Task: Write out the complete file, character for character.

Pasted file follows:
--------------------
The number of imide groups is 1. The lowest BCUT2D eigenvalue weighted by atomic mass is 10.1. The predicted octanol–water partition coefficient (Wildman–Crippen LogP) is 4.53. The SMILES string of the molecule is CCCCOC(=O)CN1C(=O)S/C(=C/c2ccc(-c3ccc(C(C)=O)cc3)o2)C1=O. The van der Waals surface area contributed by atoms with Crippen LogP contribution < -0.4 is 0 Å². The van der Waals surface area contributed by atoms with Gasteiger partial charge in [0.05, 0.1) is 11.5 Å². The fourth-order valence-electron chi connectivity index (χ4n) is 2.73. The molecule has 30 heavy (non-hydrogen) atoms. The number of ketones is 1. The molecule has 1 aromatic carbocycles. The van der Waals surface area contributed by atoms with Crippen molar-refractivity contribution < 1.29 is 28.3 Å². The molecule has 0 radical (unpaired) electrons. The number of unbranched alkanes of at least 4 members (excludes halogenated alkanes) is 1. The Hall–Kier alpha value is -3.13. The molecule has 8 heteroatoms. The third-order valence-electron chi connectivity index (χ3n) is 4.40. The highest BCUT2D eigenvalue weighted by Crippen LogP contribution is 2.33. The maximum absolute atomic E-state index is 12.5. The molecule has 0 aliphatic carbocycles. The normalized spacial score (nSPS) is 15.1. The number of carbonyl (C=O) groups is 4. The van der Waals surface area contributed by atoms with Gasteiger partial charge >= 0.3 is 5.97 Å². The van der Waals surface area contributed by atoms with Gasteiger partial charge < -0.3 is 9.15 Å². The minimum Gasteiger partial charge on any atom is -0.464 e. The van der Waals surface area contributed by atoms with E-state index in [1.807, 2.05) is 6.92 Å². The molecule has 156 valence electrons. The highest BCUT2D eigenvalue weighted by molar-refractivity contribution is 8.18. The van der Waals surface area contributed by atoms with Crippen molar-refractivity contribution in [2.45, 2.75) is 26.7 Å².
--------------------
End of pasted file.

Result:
The number of imide groups is 1. The lowest BCUT2D eigenvalue weighted by atomic mass is 10.1. The predicted octanol–water partition coefficient (Wildman–Crippen LogP) is 4.53. The SMILES string of the molecule is CCCCOC(=O)CN1C(=O)S/C(=C/c2ccc(-c3ccc(C(C)=O)cc3)o2)C1=O. The van der Waals surface area contributed by atoms with Crippen LogP contribution < -0.4 is 0 Å². The van der Waals surface area contributed by atoms with Gasteiger partial charge in [0.05, 0.1) is 11.5 Å². The fourth-order valence-electron chi connectivity index (χ4n) is 2.73. The molecule has 30 heavy (non-hydrogen) atoms. The number of ketones is 1. The molecule has 1 aromatic carbocycles. The van der Waals surface area contributed by atoms with Crippen molar-refractivity contribution < 1.29 is 28.3 Å². The molecule has 0 radical (unpaired) electrons. The number of unbranched alkanes of at least 4 members (excludes halogenated alkanes) is 1. The Hall–Kier alpha value is -3.13. The molecule has 8 heteroatoms. The third-order valence-electron chi connectivity index (χ3n) is 4.40. The highest BCUT2D eigenvalue weighted by Crippen LogP contribution is 2.33. The maximum absolute atomic E-state index is 12.5. The molecule has 0 aliphatic carbocycles. The normalized spacial score (nSPS) is 15.1. The number of carbonyl (C=O) groups is 4. The van der Waals surface area contributed by atoms with Gasteiger partial charge >= 0.3 is 5.97 Å². The van der Waals surface area contributed by atoms with Gasteiger partial charge < -0.3 is 9.15 Å². The minimum Gasteiger partial charge on any atom is -0.464 e. The van der Waals surface area contributed by atoms with E-state index in [1.807, 2.05) is 6.92 Å². The molecule has 156 valence electrons. The highest BCUT2D eigenvalue weighted by molar-refractivity contribution is 8.18. The van der Waals surface area contributed by atoms with Crippen molar-refractivity contribution in [2.45, 2.75) is 26.7 Å².